Marie Haga, executive director of the Global Crop Diversity Trust, who hails from Norway has called for the conservation of seeds in gene banks so that crop diversity is protected for food security internationally. Speaking at the MS Swaminathan Research Foundation (MSSRF) recently, Haga expressed hope that India would continue to contribute to the endowment the trust is raising to guarantee the effective conservation and the availability to those who wish to use it, which is the biological basis of all agriculture.
This endowment, which needs USD 34 million a year to generate interest is ‘tremendously important for the global common good,’ said Haga. “We don’t need seed museums but need properly conserved seeds which should be available to farmers. We need to work on a system of benefit sharing internationally,” she added.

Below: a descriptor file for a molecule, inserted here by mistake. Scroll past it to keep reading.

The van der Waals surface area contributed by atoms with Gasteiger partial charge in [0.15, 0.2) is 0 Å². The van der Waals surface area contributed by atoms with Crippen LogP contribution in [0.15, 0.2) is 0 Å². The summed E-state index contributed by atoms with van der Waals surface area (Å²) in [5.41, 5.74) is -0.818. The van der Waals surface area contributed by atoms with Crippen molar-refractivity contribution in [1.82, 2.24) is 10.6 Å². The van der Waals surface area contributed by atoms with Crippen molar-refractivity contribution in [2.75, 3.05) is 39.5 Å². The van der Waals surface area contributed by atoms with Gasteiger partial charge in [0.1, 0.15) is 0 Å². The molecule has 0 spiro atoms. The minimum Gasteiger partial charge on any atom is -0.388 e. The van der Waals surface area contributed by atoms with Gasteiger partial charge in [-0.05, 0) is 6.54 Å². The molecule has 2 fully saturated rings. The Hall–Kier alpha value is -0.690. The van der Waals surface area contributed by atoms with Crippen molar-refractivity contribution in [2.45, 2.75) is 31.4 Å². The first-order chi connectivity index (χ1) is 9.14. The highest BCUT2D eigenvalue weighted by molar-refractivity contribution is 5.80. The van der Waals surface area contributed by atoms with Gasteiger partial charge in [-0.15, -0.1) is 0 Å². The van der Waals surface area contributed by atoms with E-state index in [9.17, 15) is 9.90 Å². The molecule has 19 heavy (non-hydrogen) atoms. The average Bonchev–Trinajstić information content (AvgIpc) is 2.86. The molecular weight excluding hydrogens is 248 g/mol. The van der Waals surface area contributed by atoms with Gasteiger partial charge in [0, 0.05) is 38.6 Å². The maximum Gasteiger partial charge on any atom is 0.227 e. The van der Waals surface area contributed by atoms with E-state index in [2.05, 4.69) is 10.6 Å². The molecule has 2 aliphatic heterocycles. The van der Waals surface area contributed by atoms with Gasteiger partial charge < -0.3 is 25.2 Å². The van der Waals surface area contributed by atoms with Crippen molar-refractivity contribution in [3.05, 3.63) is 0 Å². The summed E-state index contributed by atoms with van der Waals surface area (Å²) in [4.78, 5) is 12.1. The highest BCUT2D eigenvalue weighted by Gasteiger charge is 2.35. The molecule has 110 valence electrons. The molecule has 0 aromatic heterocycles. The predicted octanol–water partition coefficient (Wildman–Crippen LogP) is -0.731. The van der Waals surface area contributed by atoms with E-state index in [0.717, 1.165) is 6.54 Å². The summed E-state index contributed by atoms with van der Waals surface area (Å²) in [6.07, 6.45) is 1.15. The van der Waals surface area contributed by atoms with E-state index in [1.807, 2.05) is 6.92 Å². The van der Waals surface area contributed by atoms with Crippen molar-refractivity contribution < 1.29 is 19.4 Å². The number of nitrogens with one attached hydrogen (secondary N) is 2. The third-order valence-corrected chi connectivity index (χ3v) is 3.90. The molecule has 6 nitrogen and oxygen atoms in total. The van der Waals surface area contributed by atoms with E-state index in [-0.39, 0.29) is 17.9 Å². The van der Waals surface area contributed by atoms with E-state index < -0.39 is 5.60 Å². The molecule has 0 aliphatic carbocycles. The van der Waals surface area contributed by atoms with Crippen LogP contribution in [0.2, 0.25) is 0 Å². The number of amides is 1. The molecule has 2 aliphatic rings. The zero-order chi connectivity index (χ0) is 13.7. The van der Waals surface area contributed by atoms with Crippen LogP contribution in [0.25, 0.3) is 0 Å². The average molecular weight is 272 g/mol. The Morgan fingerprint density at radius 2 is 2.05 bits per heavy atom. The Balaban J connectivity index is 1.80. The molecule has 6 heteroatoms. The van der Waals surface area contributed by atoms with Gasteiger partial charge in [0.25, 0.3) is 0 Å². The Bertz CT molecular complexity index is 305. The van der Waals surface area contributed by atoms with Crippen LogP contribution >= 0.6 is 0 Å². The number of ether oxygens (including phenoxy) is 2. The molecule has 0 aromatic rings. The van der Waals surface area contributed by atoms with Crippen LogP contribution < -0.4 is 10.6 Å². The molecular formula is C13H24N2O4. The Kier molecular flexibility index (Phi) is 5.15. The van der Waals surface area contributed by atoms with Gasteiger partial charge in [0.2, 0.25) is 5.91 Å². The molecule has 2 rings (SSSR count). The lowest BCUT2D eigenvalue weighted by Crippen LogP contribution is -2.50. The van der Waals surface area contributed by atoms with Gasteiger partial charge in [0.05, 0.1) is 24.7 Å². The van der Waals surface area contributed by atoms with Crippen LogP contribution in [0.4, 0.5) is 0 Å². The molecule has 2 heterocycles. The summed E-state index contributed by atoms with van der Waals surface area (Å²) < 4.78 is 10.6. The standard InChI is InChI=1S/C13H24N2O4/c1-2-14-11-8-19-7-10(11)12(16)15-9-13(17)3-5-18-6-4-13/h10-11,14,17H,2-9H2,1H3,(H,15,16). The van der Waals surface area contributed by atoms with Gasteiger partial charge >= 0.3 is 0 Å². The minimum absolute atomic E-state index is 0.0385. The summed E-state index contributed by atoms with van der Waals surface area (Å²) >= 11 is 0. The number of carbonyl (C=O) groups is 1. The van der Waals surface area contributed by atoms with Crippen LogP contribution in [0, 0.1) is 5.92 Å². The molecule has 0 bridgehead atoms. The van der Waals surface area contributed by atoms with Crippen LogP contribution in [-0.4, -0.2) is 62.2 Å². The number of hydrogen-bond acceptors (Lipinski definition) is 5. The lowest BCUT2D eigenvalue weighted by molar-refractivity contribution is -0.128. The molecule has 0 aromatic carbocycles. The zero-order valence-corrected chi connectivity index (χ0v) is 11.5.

According to Haga’s presentation, India is one of the most productive agricultural areas in the modern world, but not one of the centers of crop origins. Therefore all the countries in the world are interdependent in terms of crop diversity. So a global system of conservation needs to be worked out and made available for everyone.
Marie Haga also informed the audience about certain relevant facts about gene banks. There are 1750 gene banks in the world. Svalbard Global seed bank, located in the permafrost near the arctic, has the capacity to hold a total of four million seed samples in its two vaults. There are 781,148 samples in the vault, sourced from collections available in the gene banks across the world. Professor MS Swaminathan and Geetha Rani, Gene bank manager at the MSSRF, presided over the session. Luigi Guarino, Senior Scientist at Crop Trust was also present and he interacted with the audience.